Partito Radicale


Partito Radicale
Radical Party (PR)
   The PR was founded in 1955 by a group of intellectuals drawn from among the disaffected within the Partito Liberale Italiano/Italian Liberal Party (PLI) who had grown impatient with the economic conservatism of Giovanni Malagodi. Originally hardly more than a club of intellectuals associated with the weekly newspaper Il Mondo, the PR nevertheless articulated a penetrating critique of the economic and political tendencies of Italian society. The PR’s principal figures, Mario Pannunzio and Ernesto Rossi, waged war against the dogmatism of both the Catholic Church and the Partito Comunista Italiano/Italian Communist Party (PCI) and against the growing corruption and clientelism of the chief political parties, and argued that the Italian state was interfering too much in the workings of the free market. In 1962, a generational change in the leadership brought the PR under the control of Marco Pannella, who has been the dominant figure in the party ever since. Until the late 1970s, Pannella’s small band of activists was merely a Rome-based pressure group that agitated for social reforms, but the PR’s sponsorship of a referendumto liberalize the 1978 abortion law brought genuine electoral popularity, especially among the urban young. In the 1979 general elections, the PR could boast the votes of 3.5 percent of the electorate, up from just 1 percent in 1976, and as much as 7 percent in big cities such as Rome, Milan, and Turin. The PR also persuaded nearly four million Italians to vote for its amendment to the abortion law in May 1981— nearly 12 percent of the electorate. Since 1981, the PR has made the referendum its chief political weapon, sponsoring or cosponsoring plebiscites on nuclear power, the judiciary, hunting, and electoral reform, among other issues. In the 1980s, the PR developed into a campaigning movement that resembled Greenpeace or Amnesty International more than a traditional political party. The PR’s primary concerns became world hunger, environmentalquestions, the fight against the death penalty, and the decriminalization of drugs. PR members were allowed to join other parties, and the party essentially became a forum for Pannella. In 1992, the PR actually fought the election as the Lista Pannella, which symbolized the unhealthy extent of the PR’s enthrallment to its charismatic leader. Also in 1992, the PR staved off extinction by a recruitment drive that attracted 37,000 new subscriptions. This testified to the affection that the increasingly eccentric PR inspired, but this affection was put to the test by Pannella’s perverse decision to defend the politicians involved in the corruption investigations, and, in 1994, to side with Silvio Berlusconi’s right-wing coalition. Since the late 1990s, an aging Pannella has been superseded by Emma Bonino, who is currently minister for European Union affairs in the government of Romano Prodi and who was previously the European Union’s commissioner for fishing, human rights, and third world issues. The PR joined with the Partito Socialista Italiano/ Italian Socialist Party (PSI) to form a joint list called the “Rose in the Fist” during the 2006 general election campaign. The party’s main platform today is once again the need for economic deregulation, free trade, and privatization. In this regard, despite the extreme liberalism of the Radicals’stance on social policy, the PR in some ways is the nearest thing to a conservative party that Italy possesses.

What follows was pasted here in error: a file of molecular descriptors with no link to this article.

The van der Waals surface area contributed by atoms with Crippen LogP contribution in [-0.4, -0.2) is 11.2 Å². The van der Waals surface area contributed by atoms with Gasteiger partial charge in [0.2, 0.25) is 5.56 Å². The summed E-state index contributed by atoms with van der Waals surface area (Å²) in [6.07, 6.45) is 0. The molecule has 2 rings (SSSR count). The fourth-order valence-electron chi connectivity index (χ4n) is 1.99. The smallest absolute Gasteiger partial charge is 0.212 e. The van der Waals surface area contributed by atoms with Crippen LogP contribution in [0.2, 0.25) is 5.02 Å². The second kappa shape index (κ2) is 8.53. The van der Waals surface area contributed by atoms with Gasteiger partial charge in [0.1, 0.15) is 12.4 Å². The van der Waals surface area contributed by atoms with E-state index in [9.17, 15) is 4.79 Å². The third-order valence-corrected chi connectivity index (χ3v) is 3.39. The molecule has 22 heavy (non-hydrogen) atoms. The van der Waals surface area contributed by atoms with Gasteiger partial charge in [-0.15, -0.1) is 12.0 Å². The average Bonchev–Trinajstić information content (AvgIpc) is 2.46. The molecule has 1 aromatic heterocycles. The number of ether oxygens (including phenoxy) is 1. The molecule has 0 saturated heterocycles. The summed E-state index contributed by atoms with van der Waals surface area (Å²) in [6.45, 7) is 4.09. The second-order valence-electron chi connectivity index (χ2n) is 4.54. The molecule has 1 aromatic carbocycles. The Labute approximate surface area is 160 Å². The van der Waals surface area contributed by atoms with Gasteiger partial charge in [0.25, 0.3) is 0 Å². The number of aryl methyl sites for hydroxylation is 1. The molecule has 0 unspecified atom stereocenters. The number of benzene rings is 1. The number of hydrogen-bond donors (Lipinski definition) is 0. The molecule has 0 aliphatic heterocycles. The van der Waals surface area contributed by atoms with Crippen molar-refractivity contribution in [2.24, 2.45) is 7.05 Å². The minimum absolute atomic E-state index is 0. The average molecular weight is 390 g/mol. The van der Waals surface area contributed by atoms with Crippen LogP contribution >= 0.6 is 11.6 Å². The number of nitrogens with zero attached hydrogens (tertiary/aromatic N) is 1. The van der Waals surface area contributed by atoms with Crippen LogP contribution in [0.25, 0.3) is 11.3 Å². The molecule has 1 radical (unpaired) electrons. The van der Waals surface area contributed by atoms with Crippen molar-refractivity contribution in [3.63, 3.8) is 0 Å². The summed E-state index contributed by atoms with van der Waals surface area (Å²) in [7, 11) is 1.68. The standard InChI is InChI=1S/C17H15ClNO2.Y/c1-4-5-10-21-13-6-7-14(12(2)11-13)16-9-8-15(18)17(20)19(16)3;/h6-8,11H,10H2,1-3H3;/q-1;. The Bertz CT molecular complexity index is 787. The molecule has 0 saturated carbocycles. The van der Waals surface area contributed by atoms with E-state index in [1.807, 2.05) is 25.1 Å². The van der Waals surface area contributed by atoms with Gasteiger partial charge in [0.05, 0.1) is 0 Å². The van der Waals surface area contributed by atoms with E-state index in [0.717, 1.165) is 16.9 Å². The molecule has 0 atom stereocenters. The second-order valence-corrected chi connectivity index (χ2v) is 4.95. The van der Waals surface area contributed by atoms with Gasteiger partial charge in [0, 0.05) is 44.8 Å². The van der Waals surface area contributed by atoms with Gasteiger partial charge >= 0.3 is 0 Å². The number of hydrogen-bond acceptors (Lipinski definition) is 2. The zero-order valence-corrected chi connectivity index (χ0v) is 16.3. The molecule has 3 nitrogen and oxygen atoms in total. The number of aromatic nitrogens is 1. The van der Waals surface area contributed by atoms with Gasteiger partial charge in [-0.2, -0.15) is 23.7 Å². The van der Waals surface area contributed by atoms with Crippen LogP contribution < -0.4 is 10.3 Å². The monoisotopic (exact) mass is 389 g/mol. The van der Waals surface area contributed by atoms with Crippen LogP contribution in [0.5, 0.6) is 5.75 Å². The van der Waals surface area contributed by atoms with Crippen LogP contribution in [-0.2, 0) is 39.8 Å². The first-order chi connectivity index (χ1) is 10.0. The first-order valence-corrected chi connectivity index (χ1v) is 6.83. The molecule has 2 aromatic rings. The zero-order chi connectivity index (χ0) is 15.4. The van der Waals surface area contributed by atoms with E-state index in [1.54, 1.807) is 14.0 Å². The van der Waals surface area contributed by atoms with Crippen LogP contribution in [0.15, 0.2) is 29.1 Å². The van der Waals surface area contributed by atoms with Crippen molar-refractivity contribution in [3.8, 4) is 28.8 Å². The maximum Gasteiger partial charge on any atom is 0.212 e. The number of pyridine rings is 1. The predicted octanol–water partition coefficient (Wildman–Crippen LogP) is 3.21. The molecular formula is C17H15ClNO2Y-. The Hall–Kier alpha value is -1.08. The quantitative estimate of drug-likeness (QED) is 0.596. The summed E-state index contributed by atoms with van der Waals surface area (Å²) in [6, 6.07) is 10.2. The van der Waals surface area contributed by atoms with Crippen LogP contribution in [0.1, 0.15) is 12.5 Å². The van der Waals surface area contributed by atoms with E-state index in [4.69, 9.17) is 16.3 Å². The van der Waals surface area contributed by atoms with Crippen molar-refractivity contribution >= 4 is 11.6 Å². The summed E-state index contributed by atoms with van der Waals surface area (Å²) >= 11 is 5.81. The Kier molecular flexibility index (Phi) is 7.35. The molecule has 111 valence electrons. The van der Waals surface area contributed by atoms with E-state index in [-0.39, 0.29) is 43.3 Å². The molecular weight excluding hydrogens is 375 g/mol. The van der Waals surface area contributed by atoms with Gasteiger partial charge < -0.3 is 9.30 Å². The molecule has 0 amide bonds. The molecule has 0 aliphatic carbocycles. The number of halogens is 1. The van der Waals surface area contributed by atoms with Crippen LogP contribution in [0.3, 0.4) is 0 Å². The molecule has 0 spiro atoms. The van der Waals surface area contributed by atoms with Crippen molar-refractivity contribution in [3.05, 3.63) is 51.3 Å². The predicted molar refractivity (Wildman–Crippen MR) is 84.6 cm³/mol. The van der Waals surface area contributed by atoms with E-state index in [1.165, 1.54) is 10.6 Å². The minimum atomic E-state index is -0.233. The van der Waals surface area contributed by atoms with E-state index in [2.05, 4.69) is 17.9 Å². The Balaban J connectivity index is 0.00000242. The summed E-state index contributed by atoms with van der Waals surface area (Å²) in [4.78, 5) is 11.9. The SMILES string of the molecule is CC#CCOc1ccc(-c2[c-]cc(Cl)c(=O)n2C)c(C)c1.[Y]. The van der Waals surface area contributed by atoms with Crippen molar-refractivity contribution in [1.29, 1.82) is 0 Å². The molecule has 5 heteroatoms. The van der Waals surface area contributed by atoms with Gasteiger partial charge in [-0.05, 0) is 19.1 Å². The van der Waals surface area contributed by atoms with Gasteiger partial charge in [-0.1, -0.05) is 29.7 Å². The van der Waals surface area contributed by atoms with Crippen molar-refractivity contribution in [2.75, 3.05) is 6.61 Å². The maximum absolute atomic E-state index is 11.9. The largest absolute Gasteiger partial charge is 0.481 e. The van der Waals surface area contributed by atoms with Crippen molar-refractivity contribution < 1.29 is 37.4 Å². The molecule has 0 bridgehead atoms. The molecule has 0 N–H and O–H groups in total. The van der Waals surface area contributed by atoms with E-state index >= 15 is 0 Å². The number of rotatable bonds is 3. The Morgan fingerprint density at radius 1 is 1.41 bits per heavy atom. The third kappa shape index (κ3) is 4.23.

Historical Dictionary of Modern Italy. . 2007.

Look at other dictionaries:

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  • radicale — ra·di·cà·le agg., s.m. e f. 1. agg. TS bot. relativo alla radice di una pianta 2. agg. CO fig., che riguarda la profonda essenza di qcs., intrinseco, fondamentale: principio radicale, una radicale impossibilità 3. agg. AD fig., che agisce in… …   Dizionario italiano

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